Believe it or not, the chicken was still the cheapest and simplest entree on the dinner menu. For globe-trotting complexity, look to the Colorado rack of lamb, served with an Argentine chimichurri (a thick herb sauce made with olive oil, vinegar, onions, garlic and all the pepper you can lay your hands on), candied yams and a cold vegetable ceviche. For class, there's the tarragon grilled salmon presented with a simple chilled parsley jus, and for pure American appetites, a blackened ribeye of buffalo. But my stand-out favorite -- the one dish that stood me up, shook me around and spoke straight to that dim little part of my brain that recognizes instinctively a kitchen's most pure expression of itself -- was the special on a recent Monday night: a seared duck breast served over potato gnocchi with a golden-raisin reduction.
Some chefs today are afraid of blood. What with all the e. Coli scares and articles in major magazines telling us that we have to order everything we eat blackened until the plate it's served on looks more appetizing, many of my brothers and sisters in white have backed off from preparations or sauces that require a rare meat to properly mount them or bring out their strongest flavors. But while you do need to be careful how you order in many places, that's not true everywhere. And definitely not here.
At 1515, the boys in the back are not afraid. It was the bloody-rare presentation of that duck that made it such a knockout; the combination of the duck's own juices with the honey-sweet essence of the golden raisin sauce that gave it depth and a weighty tang. This was a sauce with muscle, with the legs of a marathon runner, and it lent to the duck layers of flavor that gave the sensation of wholeness and a well-rounded body. And even if the potato gnocchi weren't perfect (and they weren't: a little mushy, and way too heavy on the herbs), I can forgive that, because this duck will hang with me a long time as proof positive that these chefs have the guts to actually cook -- to experiment, to play, and to do so without fear. It makes me feel good to know that not everyone is giving in to the fussy tastes of the craven gastrological milksops; it gives me faith to know that there are still some chefs out there who aren't afraid of a little blood.
That said, not everything coming out of 1515's kitchen was as inspirational. The seared Sonoma foie gras on the appetizer menu arrived at the table runny, had been less than expertly veined, and was seared past the point of caramelization. Still, it was plated over dried apple slices and served with a nice, tart apple-balsamic reduction that would have made for a fantastic combination had the liver been handled a bit more carefully. In general, lunch stood a couple of steps below the heights achieved at dinner, and although the 1515 burger is one monster sandwich -- served with real smoked bacon, Roquefort cheese and good sautéed mushrooms on top of a half-pound of ground beef cooked as I'd ordered to a perfect medium rare -- the signature fried potato salad just didn't do it for me. The greens were wilted, the potatoes too dry and the dressing simply not strong enough to hold its own against all that starch.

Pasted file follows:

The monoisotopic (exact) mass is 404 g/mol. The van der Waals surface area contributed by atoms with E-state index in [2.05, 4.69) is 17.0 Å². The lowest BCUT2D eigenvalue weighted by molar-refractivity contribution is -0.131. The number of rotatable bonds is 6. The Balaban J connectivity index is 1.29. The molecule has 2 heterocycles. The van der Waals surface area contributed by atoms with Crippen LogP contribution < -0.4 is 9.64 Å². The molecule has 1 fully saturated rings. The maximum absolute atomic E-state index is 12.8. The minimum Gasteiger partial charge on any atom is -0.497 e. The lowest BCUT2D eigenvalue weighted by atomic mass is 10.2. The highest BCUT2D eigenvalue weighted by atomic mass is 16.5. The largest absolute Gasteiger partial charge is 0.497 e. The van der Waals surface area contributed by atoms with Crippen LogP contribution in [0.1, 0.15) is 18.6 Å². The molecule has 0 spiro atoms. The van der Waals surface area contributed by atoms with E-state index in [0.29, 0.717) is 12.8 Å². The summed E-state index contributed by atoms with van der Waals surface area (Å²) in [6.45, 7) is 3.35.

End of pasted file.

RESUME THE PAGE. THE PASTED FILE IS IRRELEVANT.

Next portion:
Also, I could swear the ahi tuna niçoise was actually made with the smaller bonito or skipjack tuna, and not yellowfin. The thick, smooth texture of sashimi-grade ahi wasn't there, and neither was the characteristic deep-red coloring. It was a decent salad -- a good starter, or filling enough for a light lunch -- but if it was ahi tuna being used (and Gene assured me that it was), then it was certainly from a lower-grade fish, possibly a tail cut, or just something else altogether. Ben and Olav, I owe you guys a couple of beers if I'm wrong on this. In fact, I owe you guys a couple of beers, anyway, because your kitchen is striving for greatness and recognizes that it is the food that matters -- first, last and forever.
The best restaurateurs understand this, and so the best restaurants accept that everything else is a stage on which great things are set. No floor man, however talented, can resuscitate a dinner crowd stunned lifeless by a dull menu, weak flavors or a poor presentation. But when a kitchen is firing on all cylinders, as 1515's is now, sending out plates that knock people back in their seats and make the ladies swoon, nothing else matters.
The kitchen should steal the show every night of the week. Ask Gene. That's something he knows.